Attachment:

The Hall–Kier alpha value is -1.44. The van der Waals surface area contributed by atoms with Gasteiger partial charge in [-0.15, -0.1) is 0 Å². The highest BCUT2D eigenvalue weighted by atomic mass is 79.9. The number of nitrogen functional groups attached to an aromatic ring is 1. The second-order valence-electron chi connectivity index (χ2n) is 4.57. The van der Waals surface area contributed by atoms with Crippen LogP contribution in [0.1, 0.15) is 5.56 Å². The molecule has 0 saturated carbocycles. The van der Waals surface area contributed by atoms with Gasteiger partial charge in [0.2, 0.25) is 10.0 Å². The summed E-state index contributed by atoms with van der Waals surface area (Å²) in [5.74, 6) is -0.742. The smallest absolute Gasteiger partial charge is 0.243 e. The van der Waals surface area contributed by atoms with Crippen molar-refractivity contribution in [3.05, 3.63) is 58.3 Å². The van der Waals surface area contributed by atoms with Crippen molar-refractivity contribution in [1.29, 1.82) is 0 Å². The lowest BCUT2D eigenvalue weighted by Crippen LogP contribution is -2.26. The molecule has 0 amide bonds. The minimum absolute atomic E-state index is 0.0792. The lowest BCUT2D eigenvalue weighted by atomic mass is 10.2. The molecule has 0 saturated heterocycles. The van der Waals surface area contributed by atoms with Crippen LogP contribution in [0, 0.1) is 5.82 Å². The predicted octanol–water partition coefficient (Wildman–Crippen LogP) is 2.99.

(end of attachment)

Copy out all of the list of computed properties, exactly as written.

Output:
The Hall–Kier alpha value is -1.44. The van der Waals surface area contributed by atoms with Gasteiger partial charge in [-0.15, -0.1) is 0 Å². The highest BCUT2D eigenvalue weighted by atomic mass is 79.9. The number of nitrogen functional groups attached to an aromatic ring is 1. The second-order valence-electron chi connectivity index (χ2n) is 4.57. The van der Waals surface area contributed by atoms with Crippen LogP contribution in [0.1, 0.15) is 5.56 Å². The molecule has 0 saturated carbocycles. The van der Waals surface area contributed by atoms with Gasteiger partial charge in [0.2, 0.25) is 10.0 Å². The summed E-state index contributed by atoms with van der Waals surface area (Å²) in [5.74, 6) is -0.742. The smallest absolute Gasteiger partial charge is 0.243 e. The van der Waals surface area contributed by atoms with Crippen molar-refractivity contribution in [3.05, 3.63) is 58.3 Å². The van der Waals surface area contributed by atoms with Crippen molar-refractivity contribution in [1.29, 1.82) is 0 Å². The lowest BCUT2D eigenvalue weighted by Crippen LogP contribution is -2.26. The molecule has 0 amide bonds. The minimum absolute atomic E-state index is 0.0792. The lowest BCUT2D eigenvalue weighted by atomic mass is 10.2. The molecule has 0 saturated heterocycles. The van der Waals surface area contributed by atoms with Crippen LogP contribution in [0, 0.1) is 5.82 Å². The predicted octanol–water partition coefficient (Wildman–Crippen LogP) is 2.99.